Brown views ‘Last Dance’ through lens of how to take next step to Pistons leadership

Bruce Brown
Bruce Brown has already beaten the odds for what’s expected of players drafted 42nd and he’s intent on growing into a Pistons leadership role.
Sam Forencich (NBAE/Getty)
by Keith Langlois
Web Editor

Bruce Brown has already beaten the odds.

The 42nd pick in the 2018 draft, Brown has played 132 NBA games even with his second season cut short – at least temporarily – by the COVID-19 pandemic that forced the NBA to suspend the schedule on March 11.

Only two of the 10 players taken 42nd before Brown managed to play in more than 100 games. Two others never played a single NBA game and three more played fewer than 40 games. It’s basically a 50-50 shot that you’ll ever make a dent in the NBA if you’re drafted 42nd.

So don’t bet against Bruce Brown when his major takeaway from watching “The Last Dance” is that he’d like to grow into the type of forceful leader Michael Jordan became after brushing up against the Bad Boys and having his lunch money stolen once too often.

“I’ve learned his work ethic was crazy. You hear about it, but, man, he was just on a different level and he wasn’t afraid to get on his teammates,” Brown said in a video media conference last week. “He was the ultimate leader and I’m going to try to be that guy next year, just have a voice.”

It’s always easier to lead from the front. When you’re among the greatest players to ever lace up sneakers, as Jordan was, the leadership stage is forever available to you. Jordan never shirked the responsibility that comes with that, but he always would have been viewed as a leader of those Bulls teams even if he’d occasionally erred.

It’s different for less celestial stars and certainly for players of Brown’s stature. Their commitment has to be unwavering for their voice to carry. Role players who call out teammates for cutting corners don’t ever get to break form. But ask anyone under the Pistons umbrella who’s been around Brown for his nearly two years in Detroit and you’ll get the same story. Brown would be the last guy they’d expect to give anything less than his most conscientious effort.

It’s the quality that led Ed Stefanski to pick Brown in his first draft in charge of the Pistons front office. It’s the quality that caught Dwane Casey’s eye in Brown’s first Summer League practice. And it’s the reason Casey went to Brown before his second season started to let him know he’d earned the right to have his voice heard.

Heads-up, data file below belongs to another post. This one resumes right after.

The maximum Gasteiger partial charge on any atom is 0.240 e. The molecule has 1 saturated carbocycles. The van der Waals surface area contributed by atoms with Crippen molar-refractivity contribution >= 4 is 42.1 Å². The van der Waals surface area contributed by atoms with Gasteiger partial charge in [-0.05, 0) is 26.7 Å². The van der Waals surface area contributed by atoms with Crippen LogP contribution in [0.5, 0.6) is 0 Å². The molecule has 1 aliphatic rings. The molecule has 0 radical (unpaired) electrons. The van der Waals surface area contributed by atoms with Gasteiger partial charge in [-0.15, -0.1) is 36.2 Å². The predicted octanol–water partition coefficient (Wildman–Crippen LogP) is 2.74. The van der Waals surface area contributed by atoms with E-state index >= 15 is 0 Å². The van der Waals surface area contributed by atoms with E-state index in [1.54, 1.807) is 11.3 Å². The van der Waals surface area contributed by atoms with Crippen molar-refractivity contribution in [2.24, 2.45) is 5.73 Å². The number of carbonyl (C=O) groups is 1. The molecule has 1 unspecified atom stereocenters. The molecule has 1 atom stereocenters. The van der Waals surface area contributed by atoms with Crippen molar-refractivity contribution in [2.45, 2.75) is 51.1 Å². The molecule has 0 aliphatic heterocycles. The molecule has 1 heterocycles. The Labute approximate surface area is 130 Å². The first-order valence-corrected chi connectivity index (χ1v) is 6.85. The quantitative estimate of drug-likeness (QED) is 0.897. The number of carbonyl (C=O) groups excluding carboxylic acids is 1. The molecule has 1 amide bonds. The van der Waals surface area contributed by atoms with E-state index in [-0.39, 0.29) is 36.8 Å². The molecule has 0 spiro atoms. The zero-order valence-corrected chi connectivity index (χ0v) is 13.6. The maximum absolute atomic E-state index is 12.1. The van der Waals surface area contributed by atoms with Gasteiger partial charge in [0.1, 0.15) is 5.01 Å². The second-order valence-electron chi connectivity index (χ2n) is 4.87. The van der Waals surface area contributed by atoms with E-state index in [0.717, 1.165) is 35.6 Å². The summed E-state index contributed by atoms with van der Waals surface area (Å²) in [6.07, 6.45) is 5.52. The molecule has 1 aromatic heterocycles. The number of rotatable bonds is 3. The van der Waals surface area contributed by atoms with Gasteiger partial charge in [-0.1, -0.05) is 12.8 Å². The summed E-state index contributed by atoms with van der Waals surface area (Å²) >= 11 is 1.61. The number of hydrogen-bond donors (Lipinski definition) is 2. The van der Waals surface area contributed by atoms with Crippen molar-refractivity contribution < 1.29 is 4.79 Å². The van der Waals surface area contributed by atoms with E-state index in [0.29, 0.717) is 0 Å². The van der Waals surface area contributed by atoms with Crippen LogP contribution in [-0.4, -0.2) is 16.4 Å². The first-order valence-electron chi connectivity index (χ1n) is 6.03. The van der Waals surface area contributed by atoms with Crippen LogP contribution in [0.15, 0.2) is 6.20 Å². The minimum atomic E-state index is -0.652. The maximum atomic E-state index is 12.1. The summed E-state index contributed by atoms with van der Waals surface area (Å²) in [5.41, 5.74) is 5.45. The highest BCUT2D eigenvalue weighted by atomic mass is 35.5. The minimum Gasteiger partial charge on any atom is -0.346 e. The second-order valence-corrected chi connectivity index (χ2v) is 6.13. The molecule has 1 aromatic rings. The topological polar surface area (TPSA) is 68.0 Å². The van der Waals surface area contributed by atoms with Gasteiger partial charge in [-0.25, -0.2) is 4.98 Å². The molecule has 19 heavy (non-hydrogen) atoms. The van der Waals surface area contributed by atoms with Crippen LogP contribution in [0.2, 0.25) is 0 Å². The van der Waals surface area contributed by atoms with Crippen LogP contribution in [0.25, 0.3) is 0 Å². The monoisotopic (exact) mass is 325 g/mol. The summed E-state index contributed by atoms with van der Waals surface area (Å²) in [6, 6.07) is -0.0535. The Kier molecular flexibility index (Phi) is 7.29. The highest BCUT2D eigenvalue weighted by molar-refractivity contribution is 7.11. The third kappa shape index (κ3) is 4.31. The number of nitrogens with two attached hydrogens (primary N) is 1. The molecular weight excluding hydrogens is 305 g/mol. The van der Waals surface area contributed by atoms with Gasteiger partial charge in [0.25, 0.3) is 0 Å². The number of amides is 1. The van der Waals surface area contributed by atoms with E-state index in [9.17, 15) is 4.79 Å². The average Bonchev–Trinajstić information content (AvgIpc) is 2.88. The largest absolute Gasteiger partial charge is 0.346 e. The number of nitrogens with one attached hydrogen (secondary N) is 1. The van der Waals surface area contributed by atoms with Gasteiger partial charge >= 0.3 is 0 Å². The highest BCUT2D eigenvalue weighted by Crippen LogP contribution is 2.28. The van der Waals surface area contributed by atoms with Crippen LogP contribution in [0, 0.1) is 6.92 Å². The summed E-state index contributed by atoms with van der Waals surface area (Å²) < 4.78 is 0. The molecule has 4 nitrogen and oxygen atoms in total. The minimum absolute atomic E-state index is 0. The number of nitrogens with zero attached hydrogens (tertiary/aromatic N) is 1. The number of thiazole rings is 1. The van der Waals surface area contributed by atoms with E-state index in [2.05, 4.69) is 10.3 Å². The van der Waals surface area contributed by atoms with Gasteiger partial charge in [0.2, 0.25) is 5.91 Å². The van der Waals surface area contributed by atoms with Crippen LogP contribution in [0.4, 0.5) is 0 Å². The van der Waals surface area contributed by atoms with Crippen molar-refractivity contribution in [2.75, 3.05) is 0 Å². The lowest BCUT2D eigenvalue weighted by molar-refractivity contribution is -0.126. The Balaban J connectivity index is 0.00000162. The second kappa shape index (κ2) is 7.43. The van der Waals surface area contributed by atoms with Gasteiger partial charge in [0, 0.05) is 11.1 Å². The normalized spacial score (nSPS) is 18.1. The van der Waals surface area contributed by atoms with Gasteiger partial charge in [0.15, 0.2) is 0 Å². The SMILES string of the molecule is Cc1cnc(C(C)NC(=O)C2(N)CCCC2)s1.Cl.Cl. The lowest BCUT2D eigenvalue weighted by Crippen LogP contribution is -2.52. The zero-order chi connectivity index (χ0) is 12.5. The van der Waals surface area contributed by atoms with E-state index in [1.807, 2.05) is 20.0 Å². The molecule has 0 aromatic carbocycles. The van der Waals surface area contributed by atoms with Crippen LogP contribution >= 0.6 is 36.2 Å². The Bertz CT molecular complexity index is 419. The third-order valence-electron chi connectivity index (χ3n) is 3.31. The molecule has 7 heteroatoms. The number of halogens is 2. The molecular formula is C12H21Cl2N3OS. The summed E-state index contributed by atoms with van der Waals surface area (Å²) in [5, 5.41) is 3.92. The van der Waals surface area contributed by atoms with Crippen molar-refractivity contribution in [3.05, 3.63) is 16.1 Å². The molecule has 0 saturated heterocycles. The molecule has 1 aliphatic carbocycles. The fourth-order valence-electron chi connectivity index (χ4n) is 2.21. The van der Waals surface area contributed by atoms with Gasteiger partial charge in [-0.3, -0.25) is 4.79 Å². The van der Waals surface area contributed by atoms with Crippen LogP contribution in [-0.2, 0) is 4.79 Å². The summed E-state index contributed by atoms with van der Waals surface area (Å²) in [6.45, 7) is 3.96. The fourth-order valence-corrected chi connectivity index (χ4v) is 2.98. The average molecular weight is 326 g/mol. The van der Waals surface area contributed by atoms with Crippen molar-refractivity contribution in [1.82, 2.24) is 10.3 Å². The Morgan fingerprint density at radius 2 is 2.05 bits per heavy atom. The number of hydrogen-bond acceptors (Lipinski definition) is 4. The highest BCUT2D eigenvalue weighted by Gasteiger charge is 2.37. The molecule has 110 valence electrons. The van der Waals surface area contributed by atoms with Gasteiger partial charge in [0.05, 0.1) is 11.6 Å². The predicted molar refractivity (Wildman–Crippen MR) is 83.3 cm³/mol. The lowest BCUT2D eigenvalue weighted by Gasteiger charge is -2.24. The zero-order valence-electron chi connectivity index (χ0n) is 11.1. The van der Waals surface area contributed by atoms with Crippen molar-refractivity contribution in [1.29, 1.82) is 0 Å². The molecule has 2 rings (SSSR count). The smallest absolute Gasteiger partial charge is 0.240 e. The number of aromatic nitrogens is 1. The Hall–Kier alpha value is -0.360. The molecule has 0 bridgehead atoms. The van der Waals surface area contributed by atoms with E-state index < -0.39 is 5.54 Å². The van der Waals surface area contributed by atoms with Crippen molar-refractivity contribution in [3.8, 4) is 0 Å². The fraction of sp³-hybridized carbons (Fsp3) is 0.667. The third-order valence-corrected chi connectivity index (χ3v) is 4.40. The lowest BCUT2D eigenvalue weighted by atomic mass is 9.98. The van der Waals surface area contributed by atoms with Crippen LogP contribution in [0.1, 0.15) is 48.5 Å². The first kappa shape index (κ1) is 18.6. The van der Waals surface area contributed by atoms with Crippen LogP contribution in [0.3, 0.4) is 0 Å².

Brown espouses everything Casey wants from his players, which isn’t a long list: play hard, play smart, play together. Sounds simple, but then reality intervenes. Adversity, external influences and the constant pull between individual and collective interests are everyday challenges. The role player who can navigate those obstacles and still function to the fullest of expectations is an invaluable asset.

Michael Curry was such a player in his Pistons career. Lindsey Hunter was such a player. Ben Wallace was the patron saint of that type of player, elevating himself from role player to All-NBA player and four-time Defensive Player of the Year – and a player at the heart of an NBA champion.

Brown played a good chunk of last season with a thumb injury that he casually mentioned during Friday’s media session required surgery to repair a ligament on April 23. Brown spent the first two weeks after the March 11 suspension of the season in self-quarantine in Detroit, then went home to Boston for a few weeks – he found a gym to work out in there, he says – and has been back in Detroit for nearly a month. The surgery changed his status to a player recovering from injury, allowing the Pistons a waiver for Brown to use the Pistons Performance Center for his rehabilitation.

That Brown played through the injury – “I had it taped a lot, a hard surface behind it in case I got hit … when I got hit it hurt really bad but I just played through it; I’m tough” – and his response to how it would affect him if the season were to resume – “If the season was to start, I’d be back” – underscore the essence of Brown and his value to Casey and the Pistons at a time of transition for the organization.

Brown is exactly the kind of player a franchise at the crossroads the Pistons find themselves need to lessen the pain of rebuilding. As the Pistons add to their talent base, capitalizing on favorable draft position and the cap space they’ve created, players with Brown’s purpose and work ethic are the shining examples in the locker room Casey will covet.

The fact he’s digesting “The Last Dance” not as pure entertainment in these times but as a how-to guide to evolve as a leader furthers the perception of Brown as that player.

“You’ve got to know your personnel. You’ve got to know who you can talk to, who you can yell at, who you need to pull aside,” Brown said of the nuance of leadership. “I’ve done that at every level except now. I think I can be that guy, for sure.”

Brown’s already beaten the odds of a 42nd pick and shown enough in his two NBA seasons to suggest he’ll lap the average career of less than five seasons. If he says he can be that guy – the kind of guy Michael Jordan would want in his locker room and at his side – don’t bet against him.


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